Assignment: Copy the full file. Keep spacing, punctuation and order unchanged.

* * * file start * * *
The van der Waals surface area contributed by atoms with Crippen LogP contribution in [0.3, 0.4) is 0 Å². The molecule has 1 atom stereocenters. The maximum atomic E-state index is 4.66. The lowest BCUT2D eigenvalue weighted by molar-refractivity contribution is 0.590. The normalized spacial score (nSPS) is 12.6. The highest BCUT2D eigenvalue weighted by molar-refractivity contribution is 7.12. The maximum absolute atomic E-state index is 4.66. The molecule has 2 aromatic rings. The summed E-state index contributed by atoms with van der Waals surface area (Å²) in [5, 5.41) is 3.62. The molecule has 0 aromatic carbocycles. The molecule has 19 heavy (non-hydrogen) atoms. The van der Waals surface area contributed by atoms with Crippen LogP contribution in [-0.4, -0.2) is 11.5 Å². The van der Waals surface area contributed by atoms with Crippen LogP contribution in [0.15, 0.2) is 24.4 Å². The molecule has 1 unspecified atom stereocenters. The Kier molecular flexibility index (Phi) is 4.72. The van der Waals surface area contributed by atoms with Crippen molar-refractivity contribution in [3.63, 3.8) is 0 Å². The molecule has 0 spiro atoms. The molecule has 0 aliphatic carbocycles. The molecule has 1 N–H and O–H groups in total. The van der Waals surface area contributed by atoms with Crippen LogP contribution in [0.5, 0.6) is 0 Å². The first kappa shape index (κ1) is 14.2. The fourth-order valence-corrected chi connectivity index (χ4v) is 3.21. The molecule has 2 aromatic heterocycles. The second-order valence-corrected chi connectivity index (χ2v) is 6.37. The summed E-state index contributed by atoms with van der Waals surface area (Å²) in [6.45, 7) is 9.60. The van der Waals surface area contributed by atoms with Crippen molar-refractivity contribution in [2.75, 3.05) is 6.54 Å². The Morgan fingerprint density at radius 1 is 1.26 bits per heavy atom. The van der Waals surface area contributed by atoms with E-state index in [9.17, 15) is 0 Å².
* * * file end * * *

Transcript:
The van der Waals surface area contributed by atoms with Crippen LogP contribution in [0.3, 0.4) is 0 Å². The molecule has 1 atom stereocenters. The maximum atomic E-state index is 4.66. The lowest BCUT2D eigenvalue weighted by molar-refractivity contribution is 0.590. The normalized spacial score (nSPS) is 12.6. The highest BCUT2D eigenvalue weighted by molar-refractivity contribution is 7.12. The maximum absolute atomic E-state index is 4.66. The molecule has 2 aromatic rings. The summed E-state index contributed by atoms with van der Waals surface area (Å²) in [5, 5.41) is 3.62. The molecule has 0 aromatic carbocycles. The molecule has 19 heavy (non-hydrogen) atoms. The van der Waals surface area contributed by atoms with Crippen LogP contribution in [-0.4, -0.2) is 11.5 Å². The van der Waals surface area contributed by atoms with Crippen LogP contribution in [0.15, 0.2) is 24.4 Å². The molecule has 1 unspecified atom stereocenters. The Kier molecular flexibility index (Phi) is 4.72. The van der Waals surface area contributed by atoms with Crippen molar-refractivity contribution in [3.63, 3.8) is 0 Å². The molecule has 0 spiro atoms. The molecule has 0 aliphatic carbocycles. The molecule has 1 N–H and O–H groups in total. The van der Waals surface area contributed by atoms with Crippen LogP contribution in [0.5, 0.6) is 0 Å². The first kappa shape index (κ1) is 14.2. The fourth-order valence-corrected chi connectivity index (χ4v) is 3.21. The molecule has 2 aromatic heterocycles. The second-order valence-corrected chi connectivity index (χ2v) is 6.37. The summed E-state index contributed by atoms with van der Waals surface area (Å²) in [6.45, 7) is 9.60. The van der Waals surface area contributed by atoms with Crippen molar-refractivity contribution in [2.75, 3.05) is 6.54 Å². The Morgan fingerprint density at radius 1 is 1.26 bits per heavy atom. The van der Waals surface area contributed by atoms with E-state index in [9.17, 15) is 0 Å².